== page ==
PARIS — In the future, the noise of car engines revving in the streets of Paris might be just a memory.
In its latest initiative to reduce air pollution, Paris City Hall wants gasoline-powered cars off the roads by 2030. The move, announced Thursday, follows Mayor Anne Hidalgo’s plan to ban all diesel cars from the city by 2024, when Paris will host the Summer Olympics.
Speaking on France Info radio, the deputy mayor in charge of transport, Christophe Nadjovski, said, ‘‘We have planned the end of thermic vehicle use, and therefore of fossil energies, by 2030.’’
Many Parisians don’t own a car, yet Hidalgo has angered many of them with her efforts to make Paris a greener city, notably by adding cycling paths along the Seine River, which has slowed vehicle traffic. Her detractors accuse her of waging a war against cars.
Wary of those critics, City Hall issued a statement Thursday insisting the 2030 deadline isn’t an outright ban but ‘‘a feasible and realistic’’ goal. Officials will discuss the issue with residents and automakers in the coming months, the statement said.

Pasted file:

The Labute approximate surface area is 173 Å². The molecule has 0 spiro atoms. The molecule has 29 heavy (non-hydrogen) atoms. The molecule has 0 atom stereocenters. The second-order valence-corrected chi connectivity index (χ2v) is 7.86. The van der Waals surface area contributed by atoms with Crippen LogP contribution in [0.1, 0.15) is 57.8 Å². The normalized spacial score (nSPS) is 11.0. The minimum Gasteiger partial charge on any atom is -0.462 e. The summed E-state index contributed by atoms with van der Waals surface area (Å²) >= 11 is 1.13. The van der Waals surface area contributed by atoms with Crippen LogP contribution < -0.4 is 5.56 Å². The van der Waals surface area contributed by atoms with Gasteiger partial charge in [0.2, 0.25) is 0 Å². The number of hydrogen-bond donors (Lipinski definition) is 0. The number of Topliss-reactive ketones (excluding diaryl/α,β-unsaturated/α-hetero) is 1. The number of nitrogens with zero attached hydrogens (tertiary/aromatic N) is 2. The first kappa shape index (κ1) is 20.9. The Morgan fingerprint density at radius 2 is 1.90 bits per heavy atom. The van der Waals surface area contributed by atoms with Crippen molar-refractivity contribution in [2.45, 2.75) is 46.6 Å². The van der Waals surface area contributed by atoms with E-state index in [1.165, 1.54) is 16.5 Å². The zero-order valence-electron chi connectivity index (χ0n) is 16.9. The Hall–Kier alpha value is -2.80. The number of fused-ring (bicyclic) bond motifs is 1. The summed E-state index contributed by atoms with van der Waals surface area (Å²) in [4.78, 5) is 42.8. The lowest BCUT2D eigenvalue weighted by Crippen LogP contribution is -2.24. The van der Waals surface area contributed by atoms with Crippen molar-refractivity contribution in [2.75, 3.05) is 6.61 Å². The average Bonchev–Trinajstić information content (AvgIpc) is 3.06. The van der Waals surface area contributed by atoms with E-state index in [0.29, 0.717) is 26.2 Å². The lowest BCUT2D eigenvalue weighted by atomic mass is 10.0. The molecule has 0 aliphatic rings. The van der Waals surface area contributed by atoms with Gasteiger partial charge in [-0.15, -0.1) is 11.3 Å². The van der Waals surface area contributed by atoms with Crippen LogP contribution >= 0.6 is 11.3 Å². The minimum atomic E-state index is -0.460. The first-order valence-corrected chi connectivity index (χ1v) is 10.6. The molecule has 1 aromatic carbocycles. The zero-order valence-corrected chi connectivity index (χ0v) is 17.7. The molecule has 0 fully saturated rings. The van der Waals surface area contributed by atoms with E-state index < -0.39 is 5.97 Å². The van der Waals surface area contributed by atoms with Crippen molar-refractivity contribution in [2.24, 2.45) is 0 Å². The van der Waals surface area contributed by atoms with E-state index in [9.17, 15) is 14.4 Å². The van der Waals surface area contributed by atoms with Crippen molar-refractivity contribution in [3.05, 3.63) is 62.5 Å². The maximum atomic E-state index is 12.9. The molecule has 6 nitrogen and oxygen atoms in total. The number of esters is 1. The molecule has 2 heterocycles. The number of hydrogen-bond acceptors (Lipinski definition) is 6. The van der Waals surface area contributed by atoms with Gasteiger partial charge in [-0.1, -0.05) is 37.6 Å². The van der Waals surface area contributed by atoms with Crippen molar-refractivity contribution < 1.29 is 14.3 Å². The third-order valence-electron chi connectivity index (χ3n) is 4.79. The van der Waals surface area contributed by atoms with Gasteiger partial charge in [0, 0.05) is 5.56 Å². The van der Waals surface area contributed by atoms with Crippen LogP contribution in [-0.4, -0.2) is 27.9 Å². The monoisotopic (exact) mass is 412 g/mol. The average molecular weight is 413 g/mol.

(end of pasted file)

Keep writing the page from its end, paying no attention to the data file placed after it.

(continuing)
Paris has faced rising air pollution in the last few years. Some pollution spikes have been bad enough to prompt City Hall to temporarily bar half of all cars from the city and make public transportation free for several days.
To reduce pollution, Hidalgo has launched a program banning traffic from the famed Champs-Elysees Avenue once a month, introduced rental bicycles in the streets, and made available a fleet of electric cars to encourage residents to leave polluting vehicles at home.
In September 2016, the authorities decided to close a 2.2-mile downtown road and transform it into a promenade. A year later, however, the agency measuring air pollution said the move had no significant impact on residents’ exposure to carbon emissions citywide.
With her plan to take gasoline-powered cars off the roads, Hidalgo wants to go faster than the French government. Environment Minister Nicolas Hulot has said he wants to banish all fossil-fuel cars from France by 2040.
‘‘This government goal affects the whole French territory, rural zones included,’’ the Paris City Hall statement said. ‘‘If we want to achieve this, it implies that the end of diesel and gasoline should take place several years in advance in urban areas, and particularly in big cities.’’